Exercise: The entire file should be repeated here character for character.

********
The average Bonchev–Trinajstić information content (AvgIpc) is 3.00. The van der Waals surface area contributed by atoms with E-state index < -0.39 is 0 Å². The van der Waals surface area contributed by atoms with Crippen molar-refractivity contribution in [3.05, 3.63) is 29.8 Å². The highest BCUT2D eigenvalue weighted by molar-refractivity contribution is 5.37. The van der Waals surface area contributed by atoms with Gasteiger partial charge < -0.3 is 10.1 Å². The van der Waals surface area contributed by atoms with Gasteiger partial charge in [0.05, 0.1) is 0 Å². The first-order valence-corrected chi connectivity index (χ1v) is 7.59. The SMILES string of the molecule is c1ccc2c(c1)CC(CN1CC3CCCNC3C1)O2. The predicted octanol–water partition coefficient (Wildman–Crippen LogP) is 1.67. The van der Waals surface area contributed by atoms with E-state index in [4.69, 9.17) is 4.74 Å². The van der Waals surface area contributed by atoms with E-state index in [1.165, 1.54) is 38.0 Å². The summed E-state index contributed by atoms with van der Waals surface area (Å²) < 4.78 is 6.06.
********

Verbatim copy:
The average Bonchev–Trinajstić information content (AvgIpc) is 3.00. The van der Waals surface area contributed by atoms with E-state index < -0.39 is 0 Å². The van der Waals surface area contributed by atoms with Crippen molar-refractivity contribution in [3.05, 3.63) is 29.8 Å². The highest BCUT2D eigenvalue weighted by molar-refractivity contribution is 5.37. The van der Waals surface area contributed by atoms with Gasteiger partial charge < -0.3 is 10.1 Å². The van der Waals surface area contributed by atoms with Gasteiger partial charge in [0.05, 0.1) is 0 Å². The first-order valence-corrected chi connectivity index (χ1v) is 7.59. The SMILES string of the molecule is c1ccc2c(c1)CC(CN1CC3CCCNC3C1)O2. The predicted octanol–water partition coefficient (Wildman–Crippen LogP) is 1.67. The van der Waals surface area contributed by atoms with E-state index in [4.69, 9.17) is 4.74 Å². The van der Waals surface area contributed by atoms with E-state index in [1.165, 1.54) is 38.0 Å². The summed E-state index contributed by atoms with van der Waals surface area (Å²) < 4.78 is 6.06.